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Ten months into the “Races to Watch” series, initial analyses have held up rather well. Aside from a handful of shifts due to unforeseen developments and self-inflicted wounds, the Senate battleground remains largely unchanged.

However, three states have altered their toss-up status:
  • Michigan now leans D (Democrat hold);
  • Louisiana now leans R (GOP pick-up); and
  • Alaska now Leans R (GOP pick-up).
Additionally, four new races are now on the radar.

In the biggest shocker of the cycle, three-term incumbent Sen. Pat Roberts (R) is in the fight of his political life against wealthy independent Greg Orman. Roberts was weakened by a serious primary challenge, and emerged unprepared for a serious general election matchup. When late summer polls showed Orman leading in a hypothetical two-way race, national Democrats coaxed their nominee to step aside at the 11th hour to avoid playing spoiler. Orman’s lead has dissipated as Republicans have assailed him on the Kansas airwaves in an attempt to nationalize the race, but time is running short. Roberts has cast Orman as a sure-fire vote for Harry Reid and Barack Obama, but the independent has thus far maintained that he will caucus with whichever party has a “clear majority.” Bottom line: toss-up.

South Dakota
In another surprise, two-term former Gov. Mike Rounds (R) is suddenly under fire in a race presumed to be firmly in the GOP column. The decision of ex-Sen. Larry Pressler to seek his old seat as an Independent always made this a sleeper race. With solid residual name recognition and favorability from his 18 years as a Republican senator, Pressler has benefitted from successful attacks on Rounds. Democrat Rick Weiland, once left for dead by the national party, suddenly has outside help from the Democratic Senatorial Campaign Committee, as well as a major Super PAC. Rounds has maintained a small lead, and Republicans have begun to hit back on both opponents, but with an unpredictable and increasingly fluid three-way dynamic, this seat is no longer a guarantee. Bottom line: lean R (GOP pick-up).

With the entry of political newcomer Michelle Nunn, daughter of legendary former Sen. and Gov. Sam Nunn, this race was always expected to be competitive. When a long GOP primary process and subsequent run-off produced a seemingly uncontroversial nominee in businessman David Perdue, most analysts moved Georgia to the back burner. The state’s run-off system requires a candidate to exceed 50 percent of the vote in order to win outright, and Nunn’s successful attacks on Perdue’s jobs record as a corporate executive has made a two-month “overtime” much more likely. Nunn’s challenge will be turning out her base not just once, but a second time next January. When a surge of Obama voters forced Sen. Saxby Chambliss (R) into a 2008 runoff, a narrow three-point election night margin fanned out into a double-digit romp in the December two-way. Nunn gives herself a chance by putting Perdue on the defensive for an additional nine weeks, but the Republican still has the upper hand. Bottom line: lean R.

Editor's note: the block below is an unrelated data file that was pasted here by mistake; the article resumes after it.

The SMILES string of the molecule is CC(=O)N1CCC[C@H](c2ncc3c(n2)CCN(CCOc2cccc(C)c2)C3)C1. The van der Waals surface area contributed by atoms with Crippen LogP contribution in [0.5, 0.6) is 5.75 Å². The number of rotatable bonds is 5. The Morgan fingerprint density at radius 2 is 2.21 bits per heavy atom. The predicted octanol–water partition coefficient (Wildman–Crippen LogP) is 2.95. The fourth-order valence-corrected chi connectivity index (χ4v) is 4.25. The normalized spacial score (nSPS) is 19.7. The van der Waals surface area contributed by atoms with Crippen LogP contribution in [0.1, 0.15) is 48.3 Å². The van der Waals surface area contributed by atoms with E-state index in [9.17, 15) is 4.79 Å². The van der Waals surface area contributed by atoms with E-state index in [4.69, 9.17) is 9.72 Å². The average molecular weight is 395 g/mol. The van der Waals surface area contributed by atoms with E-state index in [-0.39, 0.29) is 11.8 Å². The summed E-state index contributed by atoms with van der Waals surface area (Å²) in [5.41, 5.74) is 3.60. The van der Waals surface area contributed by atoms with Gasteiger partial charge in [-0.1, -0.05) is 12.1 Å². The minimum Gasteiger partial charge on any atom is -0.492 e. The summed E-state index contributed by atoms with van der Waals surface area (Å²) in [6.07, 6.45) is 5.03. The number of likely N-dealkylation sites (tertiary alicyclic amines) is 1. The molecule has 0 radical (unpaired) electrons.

New Hampshire
Despite impressive approval ratings, former Massachusetts Sen. Scott Brown was bounced from office in 2012 as the state reasserted its blue nature. After being courted to run for the vacant seat by left by John Kerry’s appointment as Secretary of State, and passing on a bid for the open governor’s race, Brown surprised many by crossing the northern border to challenge incumbent democrat Jeanne Shaheen. New Hampshire’s September primary divided the GOP vote in early polls, keeping this race below the radar. Now that Brown has consolidated the Republican base and made inroads with independents, this seat is suddenly too close to call. Shaheen’s record as a popular three-term governor may help her survive a mild GOP tide, but a rising wave could send Brown back to the Senate after a brief hiatus. Bottom line: toss-up.

Final Ratings
At this point, GOP candidates are favored in to win 50 seats and democrats are favored to hold 45. There are five toss-ups: North Carolina, New Hampshire, Iowa, Colorado and Kansas.

To clinch control of the Senate, Republicans must simply win one out of the remaining five toss-up races. Right now they lead polling averages in Iowa and Colorado, trail narrowly in North Carolina and New Hampshire, and Kansas is too close to call. By giving each party the races they currently lead, and taking Orman at his word that he will caucus with the eventual majority, Republicans likely will control 53 seats, good for a net gain of eight.

Liam Donovan is director of legislative and political affairs for Associated Builders and Contractors. For more information, email donovan@abc.org.

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